One of The most likely things said about Africans was that they don’t have a reading culture. A wise man once said if you want to hide some huge treasure from Africans, put it in books. This however turned out to be true. Magazines, newspaper and book readership was very low, less than 7% of the population actually took time to study or update themselves even at leisure time. Those who were even bold enough to pick up write-ups only glanced at the headlines and read the fist 5 lines to get a glimpse then throw it away like bone from a master’s table.

In Cameroon this was so typical till Writers in respond to the lazy reading culture decided to curb down the length of words per book or article as the case may be. The 2% readership value recorded needed to increase and journalist took the initiative of writing in the “inverted pyramid” form, a style that allows the most important material to be put in the first sentences of the article. Any other information was to be substantial or adding flesh to the already existing facts above

However, since the beginning of the anglophone  struggle in Cameroon ,many argue that the readership level has increased especially on social media like whatsap and facebook. With the signing of numerous communiqués and notices daily, no one wants to scroll and pass anymore. It is now general and habitual for many to read articles and posts of over 500 words and above just to get updates on the struggle. In a keen observation, I realized that words like “consortium,Warning,Breaking news,forwarded as received, copied, from an insider, beware,dialogue,rally,happening now,traitor, tell others etc have become so common during this period and many pay attention to such notices. I have watched youths severally read elaborately on other struggles or related information to the issue. Not just that, some articles posted at times have a historical link and some dig as far as the 1960s during the period of our forefathers, colonial rule and early independence stages.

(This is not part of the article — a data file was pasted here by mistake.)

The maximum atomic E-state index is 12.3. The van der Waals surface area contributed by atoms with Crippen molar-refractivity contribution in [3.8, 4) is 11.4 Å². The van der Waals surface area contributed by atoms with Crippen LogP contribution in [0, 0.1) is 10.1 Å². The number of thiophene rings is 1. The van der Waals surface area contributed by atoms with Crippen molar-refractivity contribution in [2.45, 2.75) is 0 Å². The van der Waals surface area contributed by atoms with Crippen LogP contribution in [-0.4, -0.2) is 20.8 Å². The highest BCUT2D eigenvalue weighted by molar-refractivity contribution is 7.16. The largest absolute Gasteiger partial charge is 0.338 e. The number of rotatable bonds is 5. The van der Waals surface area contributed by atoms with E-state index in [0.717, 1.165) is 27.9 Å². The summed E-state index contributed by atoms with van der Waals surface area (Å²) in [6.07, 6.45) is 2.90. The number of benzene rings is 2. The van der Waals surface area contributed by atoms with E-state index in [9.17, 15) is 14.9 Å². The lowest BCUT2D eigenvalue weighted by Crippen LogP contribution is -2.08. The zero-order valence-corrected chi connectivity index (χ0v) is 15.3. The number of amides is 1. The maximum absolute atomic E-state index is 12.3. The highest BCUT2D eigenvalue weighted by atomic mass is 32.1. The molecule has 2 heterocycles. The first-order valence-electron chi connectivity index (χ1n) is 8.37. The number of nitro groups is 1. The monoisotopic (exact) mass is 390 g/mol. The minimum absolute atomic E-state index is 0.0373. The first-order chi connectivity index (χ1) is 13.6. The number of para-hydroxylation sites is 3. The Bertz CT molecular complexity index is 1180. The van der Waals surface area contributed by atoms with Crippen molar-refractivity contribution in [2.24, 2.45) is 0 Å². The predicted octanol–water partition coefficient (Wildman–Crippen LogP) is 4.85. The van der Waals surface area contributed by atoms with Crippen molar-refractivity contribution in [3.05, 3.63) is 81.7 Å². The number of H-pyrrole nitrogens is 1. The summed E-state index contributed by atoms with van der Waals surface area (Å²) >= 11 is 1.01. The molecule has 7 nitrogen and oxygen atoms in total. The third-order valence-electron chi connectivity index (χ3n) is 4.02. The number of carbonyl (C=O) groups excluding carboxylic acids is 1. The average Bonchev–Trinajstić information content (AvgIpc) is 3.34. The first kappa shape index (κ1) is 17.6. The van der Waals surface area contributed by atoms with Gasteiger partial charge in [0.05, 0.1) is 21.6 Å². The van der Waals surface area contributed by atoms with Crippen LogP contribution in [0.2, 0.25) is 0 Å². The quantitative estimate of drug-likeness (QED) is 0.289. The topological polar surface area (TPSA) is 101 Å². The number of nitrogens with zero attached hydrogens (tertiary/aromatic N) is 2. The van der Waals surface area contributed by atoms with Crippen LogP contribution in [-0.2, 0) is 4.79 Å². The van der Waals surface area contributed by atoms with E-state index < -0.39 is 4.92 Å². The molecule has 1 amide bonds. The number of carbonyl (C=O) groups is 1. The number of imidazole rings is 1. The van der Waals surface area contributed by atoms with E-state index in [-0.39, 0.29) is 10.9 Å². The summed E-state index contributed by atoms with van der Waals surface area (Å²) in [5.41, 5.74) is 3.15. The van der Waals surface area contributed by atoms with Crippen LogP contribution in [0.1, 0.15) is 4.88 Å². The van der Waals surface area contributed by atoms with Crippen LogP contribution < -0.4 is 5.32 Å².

Prominent names like Tassang,Wirba,Atanga,Okalia,Agbor Balla,Bobga,Tapang,Yang and Paul have been commonly used. These are those actively involved in the strike in one way or the other, though on different camps as the case may be. Sole stand with the Anglophones and the other camp comprises of the Government the Anglophone Cameroonians seem to be fighting. Scrolling through the phone, one would rarely bypass any notice signed by any of these people.Their roles are very evident and they have become openion leaders at different stages of the struggle.

Even slogans like “we are winning, don’t give up,forward to our leaders,aluta continua” are now common and many have unconsciously related it to the Anglophone struggle.

All these have become common and brought a symbol of onesss to the Anglophone Cameroonians who say they are marginalised.

Sadly, social media has almost invaded the prestigious positions of journalists as it is the fastest means of propaganda. Many have been misled by fake and unverified news as well as rumour that has hampered the dissemination of information. No one knows which post to trust and which not to trust .The vice has alarmed and the media community is fighting tooth and nail to curb down.

All these have gone a long way to show the role played by the social media in the Anglophone struggle in Cameroon.

However,the striking citizens say the struggle continues till the governing body decides to put better cards to the table. Several meetings held and a struggle to arrive at a consensus have proved futile.

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